The Murder of Roger Ackroyd
Genre(s) | Mystery, Crime
Goodreads Rating | 4.24
Humpo Show Rating | 4.30
Published: 2013 (originally 1926)
The book is set in the fictional English village of King’s Abbot and opens with the suicide of Mrs. Ferrars, a wealthy widow. The same night, wealthy industrialist Roger Ackroyd, rumoured to have been Ferrars secret lover, is found murdered in his study. There’s no shortage of suspects, all the members of the household stand to gain from his death, but the police focus on Ralph Paton, Ackroy’d stepson and heir, as he has the most to gain from the death and the fact that he is nowhere to be seen. Retired sleuth Hercule Poirot, who has recently moved to the area, agrees to investigate the case – one which will uncover many secrets along the way.
Ackroyd is found stabbed to death in his study. His family and staff had been instructed to not disturb him that evening and when his body was discovered about ten o’clock that night, the door to his study was locked from the inside. A window was found open, and muddy boot prints suggest that someone entered and left the study by climbing through the window.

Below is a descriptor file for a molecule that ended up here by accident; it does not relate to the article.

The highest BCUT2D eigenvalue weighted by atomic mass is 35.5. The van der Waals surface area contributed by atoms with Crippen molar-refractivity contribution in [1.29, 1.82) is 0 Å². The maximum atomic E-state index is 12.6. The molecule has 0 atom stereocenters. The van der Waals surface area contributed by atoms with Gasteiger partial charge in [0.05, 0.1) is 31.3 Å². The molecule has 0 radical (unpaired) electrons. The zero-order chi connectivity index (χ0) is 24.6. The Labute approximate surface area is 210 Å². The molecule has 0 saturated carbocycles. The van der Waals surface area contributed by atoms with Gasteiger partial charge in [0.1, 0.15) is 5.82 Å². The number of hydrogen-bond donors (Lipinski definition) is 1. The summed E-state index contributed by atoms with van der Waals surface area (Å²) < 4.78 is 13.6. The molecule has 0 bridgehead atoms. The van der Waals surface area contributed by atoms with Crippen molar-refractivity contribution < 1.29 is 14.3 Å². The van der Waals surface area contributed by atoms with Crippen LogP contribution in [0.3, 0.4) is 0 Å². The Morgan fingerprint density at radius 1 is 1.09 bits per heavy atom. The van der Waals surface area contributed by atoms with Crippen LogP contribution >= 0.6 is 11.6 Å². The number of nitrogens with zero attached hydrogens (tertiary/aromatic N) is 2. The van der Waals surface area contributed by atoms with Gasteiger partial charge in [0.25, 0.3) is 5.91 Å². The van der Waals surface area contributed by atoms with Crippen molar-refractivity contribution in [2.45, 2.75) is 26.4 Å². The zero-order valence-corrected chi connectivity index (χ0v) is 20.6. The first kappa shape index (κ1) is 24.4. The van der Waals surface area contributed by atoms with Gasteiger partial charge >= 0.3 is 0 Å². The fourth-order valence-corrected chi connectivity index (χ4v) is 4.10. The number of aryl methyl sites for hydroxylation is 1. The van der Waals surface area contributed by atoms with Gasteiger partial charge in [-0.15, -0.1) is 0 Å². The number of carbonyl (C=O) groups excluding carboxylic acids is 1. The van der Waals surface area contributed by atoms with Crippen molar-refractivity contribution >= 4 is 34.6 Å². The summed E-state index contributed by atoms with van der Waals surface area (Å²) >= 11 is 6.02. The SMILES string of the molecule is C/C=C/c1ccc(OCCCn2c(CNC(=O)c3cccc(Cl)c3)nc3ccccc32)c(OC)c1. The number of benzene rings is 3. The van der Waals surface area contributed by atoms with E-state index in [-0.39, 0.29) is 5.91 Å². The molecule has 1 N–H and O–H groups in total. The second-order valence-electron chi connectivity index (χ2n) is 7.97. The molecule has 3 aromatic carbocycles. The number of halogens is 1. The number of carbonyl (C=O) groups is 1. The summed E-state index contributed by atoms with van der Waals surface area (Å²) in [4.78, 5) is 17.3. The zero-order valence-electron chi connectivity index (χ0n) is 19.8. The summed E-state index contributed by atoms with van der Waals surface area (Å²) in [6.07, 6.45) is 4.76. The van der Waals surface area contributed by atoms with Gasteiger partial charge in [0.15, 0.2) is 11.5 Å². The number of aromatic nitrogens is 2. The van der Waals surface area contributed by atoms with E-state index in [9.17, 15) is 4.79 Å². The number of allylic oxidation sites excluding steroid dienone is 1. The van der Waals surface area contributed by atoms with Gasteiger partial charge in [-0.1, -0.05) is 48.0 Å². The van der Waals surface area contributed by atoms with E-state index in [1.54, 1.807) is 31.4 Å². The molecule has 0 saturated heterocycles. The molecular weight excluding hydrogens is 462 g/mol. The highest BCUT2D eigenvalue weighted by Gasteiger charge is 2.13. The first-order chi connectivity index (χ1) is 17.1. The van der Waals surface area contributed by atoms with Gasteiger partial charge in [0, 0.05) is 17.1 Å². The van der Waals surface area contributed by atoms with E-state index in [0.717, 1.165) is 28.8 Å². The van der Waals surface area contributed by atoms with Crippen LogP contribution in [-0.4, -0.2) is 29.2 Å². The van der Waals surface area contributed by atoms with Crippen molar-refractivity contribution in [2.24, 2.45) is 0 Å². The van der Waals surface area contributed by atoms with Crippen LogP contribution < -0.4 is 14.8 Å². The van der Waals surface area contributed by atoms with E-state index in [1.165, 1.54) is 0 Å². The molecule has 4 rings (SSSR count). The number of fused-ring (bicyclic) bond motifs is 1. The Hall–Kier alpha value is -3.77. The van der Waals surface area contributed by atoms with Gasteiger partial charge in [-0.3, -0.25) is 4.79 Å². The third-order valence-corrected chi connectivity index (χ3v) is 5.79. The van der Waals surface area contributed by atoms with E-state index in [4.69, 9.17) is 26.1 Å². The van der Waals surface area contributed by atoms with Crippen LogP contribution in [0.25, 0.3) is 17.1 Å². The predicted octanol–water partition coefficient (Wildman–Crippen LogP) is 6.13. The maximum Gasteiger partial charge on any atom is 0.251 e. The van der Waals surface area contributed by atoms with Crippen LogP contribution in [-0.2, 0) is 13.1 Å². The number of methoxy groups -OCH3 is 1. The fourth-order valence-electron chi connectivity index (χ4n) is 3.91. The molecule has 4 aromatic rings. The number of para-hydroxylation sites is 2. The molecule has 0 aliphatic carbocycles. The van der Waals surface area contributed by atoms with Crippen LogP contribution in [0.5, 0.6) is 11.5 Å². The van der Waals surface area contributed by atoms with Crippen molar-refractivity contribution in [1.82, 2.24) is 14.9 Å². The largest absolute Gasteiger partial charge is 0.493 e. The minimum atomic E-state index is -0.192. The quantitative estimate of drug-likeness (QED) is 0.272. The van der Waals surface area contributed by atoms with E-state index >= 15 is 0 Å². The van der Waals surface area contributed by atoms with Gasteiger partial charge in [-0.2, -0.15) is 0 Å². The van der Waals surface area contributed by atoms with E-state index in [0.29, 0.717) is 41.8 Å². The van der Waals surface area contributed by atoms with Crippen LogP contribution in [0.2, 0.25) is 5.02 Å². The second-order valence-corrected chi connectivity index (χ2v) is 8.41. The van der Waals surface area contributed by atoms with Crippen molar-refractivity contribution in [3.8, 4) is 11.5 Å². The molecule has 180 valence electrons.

Narrated by Dr James Sheppard, a friend of the Ackroyd household and Poirot’s neighbour, we get a unique perspective on the case: the developments, clues, and interviews with potential suspects. Sheppard acts very much like Holmes’s Watson, chronicling the case and failing to see what the great master sees.
There are any number of potential suspects, including house guests, family members and the large household staff. Several of these people have money problems; most of them are in Ackroyd’s will and will be financially better off now that he’s gone.
Christie has crafted a brilliant story with a myriad of clues, red herrings and small details that has the reader second guessing themselves throughout. Obviously the book has its classic status for one chapter in particular (no spoilers here) and I absolutely agree that it is well deserving of that status – it reshaped the genre completely, with many mysteries, horrors and action books and films taking inspiration from the plot design Christie used.
An exceedingly clever mystery that would definitely flummox the murder documentary enthusiasts out there. The Murder of Roger Ackroyd is a wonderful story, well worth the acclaim that it has received over the last 90 years and has whetted my appetite for more of her work.
The Humpo Show | Richard